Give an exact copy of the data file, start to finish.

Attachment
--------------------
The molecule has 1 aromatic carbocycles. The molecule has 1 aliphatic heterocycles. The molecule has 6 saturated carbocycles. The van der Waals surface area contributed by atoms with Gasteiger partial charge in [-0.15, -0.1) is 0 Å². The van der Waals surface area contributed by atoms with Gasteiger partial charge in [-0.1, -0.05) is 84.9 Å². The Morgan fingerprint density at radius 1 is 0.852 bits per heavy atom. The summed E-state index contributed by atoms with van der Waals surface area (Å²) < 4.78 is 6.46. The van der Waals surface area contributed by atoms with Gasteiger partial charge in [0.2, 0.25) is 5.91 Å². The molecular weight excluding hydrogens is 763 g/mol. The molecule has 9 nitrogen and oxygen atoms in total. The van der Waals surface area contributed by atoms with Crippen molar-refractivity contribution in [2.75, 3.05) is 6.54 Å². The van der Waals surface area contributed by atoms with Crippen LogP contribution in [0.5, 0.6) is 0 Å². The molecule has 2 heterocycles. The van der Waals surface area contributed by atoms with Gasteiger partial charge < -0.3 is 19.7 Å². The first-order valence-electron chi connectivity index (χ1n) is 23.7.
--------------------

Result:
The molecule has 1 aromatic carbocycles. The molecule has 1 aliphatic heterocycles. The molecule has 6 saturated carbocycles. The van der Waals surface area contributed by atoms with Gasteiger partial charge in [-0.15, -0.1) is 0 Å². The van der Waals surface area contributed by atoms with Gasteiger partial charge in [-0.1, -0.05) is 84.9 Å². The Morgan fingerprint density at radius 1 is 0.852 bits per heavy atom. The summed E-state index contributed by atoms with van der Waals surface area (Å²) < 4.78 is 6.46. The van der Waals surface area contributed by atoms with Gasteiger partial charge in [0.2, 0.25) is 5.91 Å². The molecular weight excluding hydrogens is 763 g/mol. The molecule has 9 nitrogen and oxygen atoms in total. The van der Waals surface area contributed by atoms with Crippen molar-refractivity contribution in [2.75, 3.05) is 6.54 Å². The van der Waals surface area contributed by atoms with Crippen LogP contribution in [0.5, 0.6) is 0 Å². The molecule has 2 heterocycles. The van der Waals surface area contributed by atoms with Gasteiger partial charge < -0.3 is 19.7 Å². The first-order valence-electron chi connectivity index (χ1n) is 23.7.